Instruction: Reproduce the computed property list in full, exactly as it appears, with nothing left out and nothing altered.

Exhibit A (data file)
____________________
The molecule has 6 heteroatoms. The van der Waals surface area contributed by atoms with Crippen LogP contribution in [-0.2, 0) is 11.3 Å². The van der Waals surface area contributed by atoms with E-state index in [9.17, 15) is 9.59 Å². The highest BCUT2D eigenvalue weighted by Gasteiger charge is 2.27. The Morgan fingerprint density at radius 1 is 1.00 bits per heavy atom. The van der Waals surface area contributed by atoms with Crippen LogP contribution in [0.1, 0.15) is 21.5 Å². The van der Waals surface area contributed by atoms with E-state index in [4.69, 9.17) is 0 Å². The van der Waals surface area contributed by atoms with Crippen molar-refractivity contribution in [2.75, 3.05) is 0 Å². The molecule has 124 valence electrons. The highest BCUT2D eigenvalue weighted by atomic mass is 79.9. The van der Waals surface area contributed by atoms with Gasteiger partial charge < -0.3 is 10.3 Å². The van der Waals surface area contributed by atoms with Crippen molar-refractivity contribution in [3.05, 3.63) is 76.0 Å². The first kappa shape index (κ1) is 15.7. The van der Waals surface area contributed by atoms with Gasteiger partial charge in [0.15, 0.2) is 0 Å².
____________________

The molecule has 6 heteroatoms. The van der Waals surface area contributed by atoms with Crippen LogP contribution in [-0.2, 0) is 11.3 Å². The van der Waals surface area contributed by atoms with E-state index in [9.17, 15) is 9.59 Å². The highest BCUT2D eigenvalue weighted by Gasteiger charge is 2.27. The Morgan fingerprint density at radius 1 is 1.00 bits per heavy atom. The van der Waals surface area contributed by atoms with Crippen LogP contribution in [0.1, 0.15) is 21.5 Å². The van der Waals surface area contributed by atoms with E-state index in [4.69, 9.17) is 0 Å². The van der Waals surface area contributed by atoms with Crippen molar-refractivity contribution in [2.75, 3.05) is 0 Å². The molecule has 124 valence electrons. The highest BCUT2D eigenvalue weighted by atomic mass is 79.9. The van der Waals surface area contributed by atoms with Gasteiger partial charge < -0.3 is 10.3 Å². The van der Waals surface area contributed by atoms with Crippen molar-refractivity contribution in [3.05, 3.63) is 76.0 Å². The first kappa shape index (κ1) is 15.7. The van der Waals surface area contributed by atoms with Gasteiger partial charge in [0.15, 0.2) is 0 Å².